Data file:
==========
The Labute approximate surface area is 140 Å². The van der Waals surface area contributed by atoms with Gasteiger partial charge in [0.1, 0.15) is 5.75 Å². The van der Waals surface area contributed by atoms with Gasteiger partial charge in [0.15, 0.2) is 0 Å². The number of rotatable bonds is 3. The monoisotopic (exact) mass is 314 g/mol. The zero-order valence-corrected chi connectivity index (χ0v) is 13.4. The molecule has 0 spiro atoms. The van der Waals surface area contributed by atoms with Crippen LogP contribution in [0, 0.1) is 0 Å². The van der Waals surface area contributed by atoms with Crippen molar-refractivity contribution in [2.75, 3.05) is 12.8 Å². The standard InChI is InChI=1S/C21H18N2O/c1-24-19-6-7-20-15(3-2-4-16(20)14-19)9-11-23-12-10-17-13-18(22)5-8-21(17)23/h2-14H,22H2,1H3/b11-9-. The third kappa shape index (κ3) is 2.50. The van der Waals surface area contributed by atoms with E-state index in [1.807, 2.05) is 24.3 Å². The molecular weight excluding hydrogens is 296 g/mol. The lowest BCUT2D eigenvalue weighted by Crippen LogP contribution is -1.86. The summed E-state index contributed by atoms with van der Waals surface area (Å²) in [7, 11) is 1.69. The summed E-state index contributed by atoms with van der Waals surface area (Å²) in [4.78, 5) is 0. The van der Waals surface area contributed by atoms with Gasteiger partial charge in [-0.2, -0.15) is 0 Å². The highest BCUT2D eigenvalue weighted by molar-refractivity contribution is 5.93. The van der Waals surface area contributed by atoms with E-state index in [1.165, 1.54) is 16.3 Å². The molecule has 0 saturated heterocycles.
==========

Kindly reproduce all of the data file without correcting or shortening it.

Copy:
The Labute approximate surface area is 140 Å². The van der Waals surface area contributed by atoms with Gasteiger partial charge in [0.1, 0.15) is 5.75 Å². The van der Waals surface area contributed by atoms with Gasteiger partial charge in [0.15, 0.2) is 0 Å². The number of rotatable bonds is 3. The monoisotopic (exact) mass is 314 g/mol. The zero-order valence-corrected chi connectivity index (χ0v) is 13.4. The molecule has 0 spiro atoms. The van der Waals surface area contributed by atoms with Crippen LogP contribution in [0, 0.1) is 0 Å². The van der Waals surface area contributed by atoms with Crippen molar-refractivity contribution in [2.75, 3.05) is 12.8 Å². The standard InChI is InChI=1S/C21H18N2O/c1-24-19-6-7-20-15(3-2-4-16(20)14-19)9-11-23-12-10-17-13-18(22)5-8-21(17)23/h2-14H,22H2,1H3/b11-9-. The third kappa shape index (κ3) is 2.50. The van der Waals surface area contributed by atoms with E-state index in [1.807, 2.05) is 24.3 Å². The molecular weight excluding hydrogens is 296 g/mol. The lowest BCUT2D eigenvalue weighted by Crippen LogP contribution is -1.86. The summed E-state index contributed by atoms with van der Waals surface area (Å²) in [7, 11) is 1.69. The summed E-state index contributed by atoms with van der Waals surface area (Å²) in [4.78, 5) is 0. The van der Waals surface area contributed by atoms with Gasteiger partial charge in [-0.2, -0.15) is 0 Å². The highest BCUT2D eigenvalue weighted by molar-refractivity contribution is 5.93. The van der Waals surface area contributed by atoms with E-state index in [1.165, 1.54) is 16.3 Å². The molecule has 0 saturated heterocycles.